Thursday, April 23, 2015

TBT: Boyhood

A ThrowBack Thursday album of Ed’s early boyhood years. From sitting in a country sink to hanging around my Dad's Ford Mustang.
Bath time in Grandma's sink. Rub a dub dub

Snoozing with the 'rents

Visiting the grandparents on the farm

My back stairs

Me and my Dad

Chilling in a blowup pool

Shiny. I can see myself

Pretty much have always had the same belly.

Gotta wear shades

Bow ties are hip

I like rockets, they are so phallic.

Cruising the neighborhood

Let's put on a show

Posing with younger brother and sister

Not an Apple Watch

Posing with another phallic thing

Who doesn't like a pony?

Soaking in the sun at camp.

Cub scout

Mustang, a pony car

Planting season

Early drag. Everybody ought to have a maid.

Family picture 1968

A player

Formal picture

Speed racer

Casual Friday

Saturday, April 18, 2015

Another cancer challenge

Ed and Eddie at a benefit
Unfortunately, we learned this week that the lower-level, maintenance chemo treatment that Ed began in January (which was supposed to suppress any further growth/spread of tumors) has not worked.  The nodes in his lungs from the metastasized colorectal cancer have continued to grow and multiply. The only thing this chemo drug was doing was causing his skin to break out in intense acne-like rash from the top of his head to his waist.  The good news is that it appears the cancer has not yet spread beyond the lungs.

Beginning next Thursday, he will once again begin a multi-month regime of the highly toxic, 3-days-every-two-weeks chemotherapy (FOLFIRI).  These treatments will be similar to what he was on last year (treatments that in fact did diminish the cancer to non-detectable levels).  However, the drug that has caused the extreme neuropathy in his hands and feet will be substituted with a drug that will have different side effects (probable loss of hair, increased diarrhea, etc.).  If this combination works after 4-6 months, then he will be on an ongoing subset of the same drugs for maintenance, as long as they work.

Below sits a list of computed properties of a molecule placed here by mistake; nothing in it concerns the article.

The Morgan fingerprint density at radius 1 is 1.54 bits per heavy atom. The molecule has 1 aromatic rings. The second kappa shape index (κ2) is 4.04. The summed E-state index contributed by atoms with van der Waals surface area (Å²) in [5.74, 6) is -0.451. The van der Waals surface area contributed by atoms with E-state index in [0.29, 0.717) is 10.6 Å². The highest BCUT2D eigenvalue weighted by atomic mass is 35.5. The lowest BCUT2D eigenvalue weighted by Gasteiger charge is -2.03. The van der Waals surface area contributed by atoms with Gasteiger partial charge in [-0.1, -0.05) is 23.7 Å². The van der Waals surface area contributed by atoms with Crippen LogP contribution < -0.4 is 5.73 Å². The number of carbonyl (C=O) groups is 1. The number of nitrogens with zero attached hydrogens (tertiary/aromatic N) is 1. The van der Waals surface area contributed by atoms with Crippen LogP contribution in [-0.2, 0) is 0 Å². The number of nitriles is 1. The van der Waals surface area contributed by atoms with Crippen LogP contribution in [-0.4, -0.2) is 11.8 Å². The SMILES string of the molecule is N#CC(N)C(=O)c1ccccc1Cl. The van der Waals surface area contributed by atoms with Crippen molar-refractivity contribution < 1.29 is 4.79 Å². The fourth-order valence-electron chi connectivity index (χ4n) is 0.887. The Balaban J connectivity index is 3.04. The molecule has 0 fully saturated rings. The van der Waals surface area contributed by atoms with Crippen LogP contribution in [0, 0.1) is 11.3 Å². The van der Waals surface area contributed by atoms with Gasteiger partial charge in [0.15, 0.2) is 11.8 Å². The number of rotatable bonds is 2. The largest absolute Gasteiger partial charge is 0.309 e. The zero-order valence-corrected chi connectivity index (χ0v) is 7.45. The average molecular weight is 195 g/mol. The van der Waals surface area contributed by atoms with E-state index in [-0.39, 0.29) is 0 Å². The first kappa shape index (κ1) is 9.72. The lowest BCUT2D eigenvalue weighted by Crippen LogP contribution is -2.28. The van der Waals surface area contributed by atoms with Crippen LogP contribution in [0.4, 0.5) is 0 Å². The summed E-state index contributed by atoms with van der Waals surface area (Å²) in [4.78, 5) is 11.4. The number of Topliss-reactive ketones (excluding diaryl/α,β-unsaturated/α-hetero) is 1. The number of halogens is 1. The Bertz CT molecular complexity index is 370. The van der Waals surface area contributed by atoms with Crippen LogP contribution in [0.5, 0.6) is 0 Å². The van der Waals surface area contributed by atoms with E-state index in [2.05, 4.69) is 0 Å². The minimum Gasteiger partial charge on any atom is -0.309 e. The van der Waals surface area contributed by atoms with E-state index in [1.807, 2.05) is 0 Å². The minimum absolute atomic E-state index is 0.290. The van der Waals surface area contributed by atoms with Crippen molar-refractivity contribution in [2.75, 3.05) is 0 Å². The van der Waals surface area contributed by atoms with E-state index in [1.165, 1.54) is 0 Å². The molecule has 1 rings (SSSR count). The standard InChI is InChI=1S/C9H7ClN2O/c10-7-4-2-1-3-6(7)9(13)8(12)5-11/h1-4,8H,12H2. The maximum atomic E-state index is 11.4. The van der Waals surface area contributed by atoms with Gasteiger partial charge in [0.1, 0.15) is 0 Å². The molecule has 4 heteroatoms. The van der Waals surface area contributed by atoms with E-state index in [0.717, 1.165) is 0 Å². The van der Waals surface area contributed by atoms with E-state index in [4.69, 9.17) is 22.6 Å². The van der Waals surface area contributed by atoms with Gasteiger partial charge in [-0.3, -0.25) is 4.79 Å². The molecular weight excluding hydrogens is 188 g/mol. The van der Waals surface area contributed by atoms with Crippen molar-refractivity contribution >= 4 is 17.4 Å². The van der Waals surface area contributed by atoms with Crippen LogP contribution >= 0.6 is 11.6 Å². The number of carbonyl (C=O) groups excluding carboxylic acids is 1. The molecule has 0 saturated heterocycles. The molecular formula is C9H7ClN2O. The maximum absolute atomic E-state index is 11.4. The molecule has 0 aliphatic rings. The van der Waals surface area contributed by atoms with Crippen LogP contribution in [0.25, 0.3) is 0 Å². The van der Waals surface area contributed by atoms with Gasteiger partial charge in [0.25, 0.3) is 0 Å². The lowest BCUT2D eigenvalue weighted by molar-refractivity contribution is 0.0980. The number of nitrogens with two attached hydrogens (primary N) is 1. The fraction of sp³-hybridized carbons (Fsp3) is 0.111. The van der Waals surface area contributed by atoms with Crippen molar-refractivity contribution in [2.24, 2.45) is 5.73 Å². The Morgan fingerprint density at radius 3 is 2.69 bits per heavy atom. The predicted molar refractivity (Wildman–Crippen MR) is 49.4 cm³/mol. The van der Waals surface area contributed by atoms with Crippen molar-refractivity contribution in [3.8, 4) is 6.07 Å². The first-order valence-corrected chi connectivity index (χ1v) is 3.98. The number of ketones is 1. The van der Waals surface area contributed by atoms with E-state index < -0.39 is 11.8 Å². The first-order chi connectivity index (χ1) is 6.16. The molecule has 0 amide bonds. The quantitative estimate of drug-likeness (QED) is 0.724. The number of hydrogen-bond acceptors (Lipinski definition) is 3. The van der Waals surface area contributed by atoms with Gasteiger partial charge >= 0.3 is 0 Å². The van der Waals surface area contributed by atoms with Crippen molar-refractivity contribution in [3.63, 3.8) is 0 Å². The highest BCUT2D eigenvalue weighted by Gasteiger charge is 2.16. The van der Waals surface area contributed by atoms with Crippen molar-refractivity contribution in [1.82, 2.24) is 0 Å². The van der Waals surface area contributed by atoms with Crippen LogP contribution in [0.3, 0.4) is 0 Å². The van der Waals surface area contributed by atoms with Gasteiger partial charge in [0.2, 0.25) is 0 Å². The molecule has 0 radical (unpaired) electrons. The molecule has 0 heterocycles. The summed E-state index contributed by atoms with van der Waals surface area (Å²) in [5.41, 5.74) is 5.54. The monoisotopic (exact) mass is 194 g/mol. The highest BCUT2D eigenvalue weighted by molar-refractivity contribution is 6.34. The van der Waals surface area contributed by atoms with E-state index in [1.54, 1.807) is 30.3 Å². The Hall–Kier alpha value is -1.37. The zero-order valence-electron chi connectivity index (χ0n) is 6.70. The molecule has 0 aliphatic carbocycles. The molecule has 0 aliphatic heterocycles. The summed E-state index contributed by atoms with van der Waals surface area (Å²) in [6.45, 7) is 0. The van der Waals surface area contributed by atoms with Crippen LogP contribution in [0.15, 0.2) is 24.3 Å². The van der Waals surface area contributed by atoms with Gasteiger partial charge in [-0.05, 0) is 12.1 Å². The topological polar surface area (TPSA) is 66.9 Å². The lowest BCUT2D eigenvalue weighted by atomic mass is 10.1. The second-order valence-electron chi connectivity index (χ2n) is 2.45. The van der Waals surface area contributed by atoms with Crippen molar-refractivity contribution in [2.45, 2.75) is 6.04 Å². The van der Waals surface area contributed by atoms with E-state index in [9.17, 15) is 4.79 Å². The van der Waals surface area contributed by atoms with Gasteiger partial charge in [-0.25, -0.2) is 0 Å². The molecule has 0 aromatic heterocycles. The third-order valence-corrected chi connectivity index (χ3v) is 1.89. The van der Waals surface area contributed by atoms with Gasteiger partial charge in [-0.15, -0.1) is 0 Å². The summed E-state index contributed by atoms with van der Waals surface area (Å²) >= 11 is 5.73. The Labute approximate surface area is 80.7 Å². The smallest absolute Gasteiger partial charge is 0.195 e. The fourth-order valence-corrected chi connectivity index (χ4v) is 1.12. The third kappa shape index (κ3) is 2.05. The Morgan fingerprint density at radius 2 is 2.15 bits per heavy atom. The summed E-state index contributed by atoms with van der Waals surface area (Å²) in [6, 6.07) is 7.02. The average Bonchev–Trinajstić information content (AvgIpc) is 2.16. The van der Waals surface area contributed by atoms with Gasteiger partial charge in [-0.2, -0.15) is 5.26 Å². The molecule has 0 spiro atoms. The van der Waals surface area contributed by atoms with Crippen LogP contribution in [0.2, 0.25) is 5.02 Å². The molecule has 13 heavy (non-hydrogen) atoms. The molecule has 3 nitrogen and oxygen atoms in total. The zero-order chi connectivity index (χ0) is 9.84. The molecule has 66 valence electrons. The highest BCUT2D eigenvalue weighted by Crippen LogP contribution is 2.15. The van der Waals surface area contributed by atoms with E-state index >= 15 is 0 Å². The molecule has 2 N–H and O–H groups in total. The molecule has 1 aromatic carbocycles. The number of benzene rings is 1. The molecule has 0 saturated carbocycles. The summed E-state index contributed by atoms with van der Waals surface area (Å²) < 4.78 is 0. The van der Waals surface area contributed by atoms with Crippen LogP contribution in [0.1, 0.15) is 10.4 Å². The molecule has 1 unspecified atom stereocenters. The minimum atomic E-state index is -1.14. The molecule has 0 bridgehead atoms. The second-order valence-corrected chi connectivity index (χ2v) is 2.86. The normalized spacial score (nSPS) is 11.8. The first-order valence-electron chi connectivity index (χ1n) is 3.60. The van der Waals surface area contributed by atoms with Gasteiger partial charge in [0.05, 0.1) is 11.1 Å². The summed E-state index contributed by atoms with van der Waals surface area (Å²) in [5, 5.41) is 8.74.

What this means in terms of day-to-day life is a return to some of the things we had to do last year:
- No unpeeled, raw foods in his diet.
- Asking any friends/family who have runny noses from colds, fever, etc. to avoid contact with him.
- Avoidance of extremely large crowds (like Giants baseball games, unfortunately).

We will continue, as we did last year, to go to theatre, opera, and ballet as much as we can (avoiding the 3-4 first days of each two-week sequence).  He plans to continue work except for Day One of each two-week sequence.  We hopefully can make a few weekend trips in the off weeks of the treatment.  Our oncologist wants us not to cancel at this point our August trip to Europe.  If the treatments are working as they did last year, we might be able to pause treatments for a month to make the three-week journey.  That is the goal she is working toward.

And so what can you do?  Just continue your good thoughts, prayers, drumming, meditating, or whatever works for you.  Ed appreciates it all.

We know we are not the only ones among our and your friends/family facing these kind of life-changing events with uncertain futures.  Together, we will all bond for strength.

In the meantime, we are making each day count to the max.  Slowing down is not yet what we plan to do on most of those days.

Thursday, April 02, 2015

Passover: a joyous and gay festival

Passover (Pesach) begins Friday. We are hosting our Seder dinner on the second night, Saturday. That evening, a room full of men, 21 of them, will be sitting down and retelling the ancient story of freedom and liberation and having a wonderful meal.

I have written and posted about our gay men's Passover Seders many times. Here is a collection of some of my favorite informative posts.

The story of liberation. In addition to telling the Exodus story, we also tell and remember the lives and contributions of gay Jews.
Remembering the Stories of Gay Jews in the History of GLBT Liberation:

On our Seder table we have both the traditional Seder plate and a GLBT Seder plate.

Some of the readings we incorporate into our service around the table.
Gay Memorial Candle and a Retelling of the Ten Plagues in the GLBT community:

Our Seder menu. Lovingly prepared by my talented husband.

Related Posts Plugin for WordPress, Blogger...